Dean Minnich says he felt the mistrust growing.
As a longtime reporter, editor and newspaper columnist, he had watched communities around Baltimore lose faith in government, but he never believed that Carroll County had - at least, not until the autumn.
The specifics of the land-use battles that changed his mind are complicated, but Minnich sensed in the frustrated reactions of many a feeling that powerful individuals had too much influence on county government. Feeling the same misgivings, he made a decision that he would have found inconceivable for most of his life: He entered the commissioner race.
"I had an epiphany," he said. "I'm worried that we're headed to the point where people here won't expect anything good from government, and I've encountered a lot of other people who are afraid of the same thing."
Many political observers rate Minnich as one of the strongest challengers to the three incumbents in the Republican primary Sept. 10.
Minnich was not known as a particularly harsh critic of the commissioners until last year, when he began writing about a new zoning law that many said would allow rampant residential development across the county's rural landscape. He and other critics of the law, which eventually was watered down, said members of an appointed committee, including current commissioner candidate Ed Primoff, had crafted the policy to benefit themselves.
Primoff has denied that he would have profited, saying county records show he could have put more homes on his land under other proposals. But Minnich said the episode made him uncomfortable. He had never believed a private citizen could wield great influence, but he changed his mind quickly.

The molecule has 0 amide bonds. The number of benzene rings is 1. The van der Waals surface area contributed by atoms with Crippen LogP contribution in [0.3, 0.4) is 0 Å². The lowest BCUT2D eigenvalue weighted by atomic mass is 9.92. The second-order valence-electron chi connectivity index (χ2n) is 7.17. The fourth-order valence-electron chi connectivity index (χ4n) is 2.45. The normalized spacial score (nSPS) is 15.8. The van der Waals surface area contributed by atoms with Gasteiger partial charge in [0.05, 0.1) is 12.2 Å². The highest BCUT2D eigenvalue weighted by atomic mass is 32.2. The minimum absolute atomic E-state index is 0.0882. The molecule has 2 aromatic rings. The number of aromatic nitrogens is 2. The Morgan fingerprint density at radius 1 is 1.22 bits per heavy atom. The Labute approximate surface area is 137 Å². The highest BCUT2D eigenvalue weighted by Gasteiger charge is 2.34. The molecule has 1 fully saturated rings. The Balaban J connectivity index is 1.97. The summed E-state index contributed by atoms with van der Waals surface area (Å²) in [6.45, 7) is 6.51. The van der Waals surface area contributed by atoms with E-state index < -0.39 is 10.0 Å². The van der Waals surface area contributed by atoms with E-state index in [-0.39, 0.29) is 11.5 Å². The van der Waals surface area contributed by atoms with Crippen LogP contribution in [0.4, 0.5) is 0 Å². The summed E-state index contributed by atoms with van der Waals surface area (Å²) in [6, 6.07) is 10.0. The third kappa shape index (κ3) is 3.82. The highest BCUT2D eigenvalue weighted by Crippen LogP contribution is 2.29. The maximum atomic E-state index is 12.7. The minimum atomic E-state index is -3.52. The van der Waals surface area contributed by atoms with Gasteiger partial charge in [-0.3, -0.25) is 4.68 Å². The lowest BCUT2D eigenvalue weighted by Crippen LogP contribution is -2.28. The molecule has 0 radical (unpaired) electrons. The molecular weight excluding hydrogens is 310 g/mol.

During recent candidate forums, Minnich has linked himself ideologically to incumbent Julia Walsh Gouge, who also has decried behind-the-scenes influences. Although the two aren't running together, they share moderate views, in contrast to the conservatism of Primoff, incumbent Robin Bartlett Frazier and Planning Commission member David Brauning, also a candidate for commissioner.
Gouge said she doesn't mind Minnich's public statements showing that he agrees with her on issues. "If you have a like philosophy with another candidate, it's probably good to say so up front," she said.
Some conservatives such as Primoff say Minnich has turned his back on the Republican ideas he espoused as a columnist, questioning how he and Gouge fit into the party.
Of such criticism, Minnich said, "I'm running not against the establishment but without it."
County reneging on deal
Minnich, 60, grew up in Manchester, the son of a storekeeper. He was an indifferent student, he recalled, until midway through his senior year when an English teacher told him he had best make something of his writing talent.
Although Minnich didn't take her advice immediately, he didn't forget it. After working for an airline for a few years, he answered a classified ad seeking a Carroll County correspondent for the Evening Sun of Hanover, Pa. He got the job and spent the mid-1960s writing about every aspect of county life, from government to the Police Department to social clubs.